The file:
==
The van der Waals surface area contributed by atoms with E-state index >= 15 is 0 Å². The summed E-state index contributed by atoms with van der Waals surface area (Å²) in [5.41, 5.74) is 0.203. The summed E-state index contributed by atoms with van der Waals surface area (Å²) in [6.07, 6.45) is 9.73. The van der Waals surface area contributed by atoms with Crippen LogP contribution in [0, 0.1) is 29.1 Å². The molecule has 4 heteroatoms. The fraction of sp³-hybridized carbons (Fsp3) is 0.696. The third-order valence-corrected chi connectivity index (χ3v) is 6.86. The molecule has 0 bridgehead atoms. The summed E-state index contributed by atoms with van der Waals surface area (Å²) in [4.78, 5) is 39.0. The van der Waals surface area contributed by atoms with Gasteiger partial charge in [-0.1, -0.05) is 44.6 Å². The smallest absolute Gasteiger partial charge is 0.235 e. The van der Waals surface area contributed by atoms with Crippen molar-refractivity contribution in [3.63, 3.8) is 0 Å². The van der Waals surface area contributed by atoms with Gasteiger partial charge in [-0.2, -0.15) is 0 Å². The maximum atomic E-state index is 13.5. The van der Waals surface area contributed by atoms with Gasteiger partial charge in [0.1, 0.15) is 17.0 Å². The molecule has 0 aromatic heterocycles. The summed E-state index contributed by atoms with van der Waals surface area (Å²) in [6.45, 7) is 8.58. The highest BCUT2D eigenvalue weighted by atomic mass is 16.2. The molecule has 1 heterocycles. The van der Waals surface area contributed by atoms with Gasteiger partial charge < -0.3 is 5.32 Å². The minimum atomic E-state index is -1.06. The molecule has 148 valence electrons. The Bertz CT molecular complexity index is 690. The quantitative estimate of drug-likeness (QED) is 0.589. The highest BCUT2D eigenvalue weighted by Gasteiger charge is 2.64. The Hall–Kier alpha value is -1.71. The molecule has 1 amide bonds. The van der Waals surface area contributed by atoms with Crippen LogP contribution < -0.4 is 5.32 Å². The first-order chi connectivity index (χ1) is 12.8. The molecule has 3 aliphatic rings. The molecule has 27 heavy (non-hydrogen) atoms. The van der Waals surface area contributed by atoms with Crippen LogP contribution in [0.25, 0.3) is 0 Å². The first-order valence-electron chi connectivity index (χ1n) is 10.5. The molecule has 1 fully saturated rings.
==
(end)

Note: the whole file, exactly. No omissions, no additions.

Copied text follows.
The van der Waals surface area contributed by atoms with E-state index >= 15 is 0 Å². The summed E-state index contributed by atoms with van der Waals surface area (Å²) in [5.41, 5.74) is 0.203. The summed E-state index contributed by atoms with van der Waals surface area (Å²) in [6.07, 6.45) is 9.73. The van der Waals surface area contributed by atoms with Crippen LogP contribution in [0, 0.1) is 29.1 Å². The molecule has 4 heteroatoms. The fraction of sp³-hybridized carbons (Fsp3) is 0.696. The third-order valence-corrected chi connectivity index (χ3v) is 6.86. The molecule has 0 bridgehead atoms. The summed E-state index contributed by atoms with van der Waals surface area (Å²) in [4.78, 5) is 39.0. The van der Waals surface area contributed by atoms with Gasteiger partial charge in [-0.1, -0.05) is 44.6 Å². The smallest absolute Gasteiger partial charge is 0.235 e. The van der Waals surface area contributed by atoms with Crippen molar-refractivity contribution in [3.63, 3.8) is 0 Å². The van der Waals surface area contributed by atoms with Gasteiger partial charge in [-0.2, -0.15) is 0 Å². The maximum atomic E-state index is 13.5. The van der Waals surface area contributed by atoms with Gasteiger partial charge in [0.1, 0.15) is 17.0 Å². The molecule has 0 aromatic heterocycles. The summed E-state index contributed by atoms with van der Waals surface area (Å²) in [6.45, 7) is 8.58. The highest BCUT2D eigenvalue weighted by atomic mass is 16.2. The molecule has 1 heterocycles. The van der Waals surface area contributed by atoms with Gasteiger partial charge < -0.3 is 5.32 Å². The minimum atomic E-state index is -1.06. The molecule has 148 valence electrons. The Bertz CT molecular complexity index is 690. The quantitative estimate of drug-likeness (QED) is 0.589. The highest BCUT2D eigenvalue weighted by Gasteiger charge is 2.64. The Hall–Kier alpha value is -1.71. The molecule has 1 amide bonds. The van der Waals surface area contributed by atoms with Crippen LogP contribution < -0.4 is 5.32 Å². The first-order chi connectivity index (χ1) is 12.8. The molecule has 3 aliphatic rings. The molecule has 27 heavy (non-hydrogen) atoms. The van der Waals surface area contributed by atoms with Crippen LogP contribution in [0.25, 0.3) is 0 Å². The first-order valence-electron chi connectivity index (χ1n) is 10.5. The molecule has 1 fully saturated rings.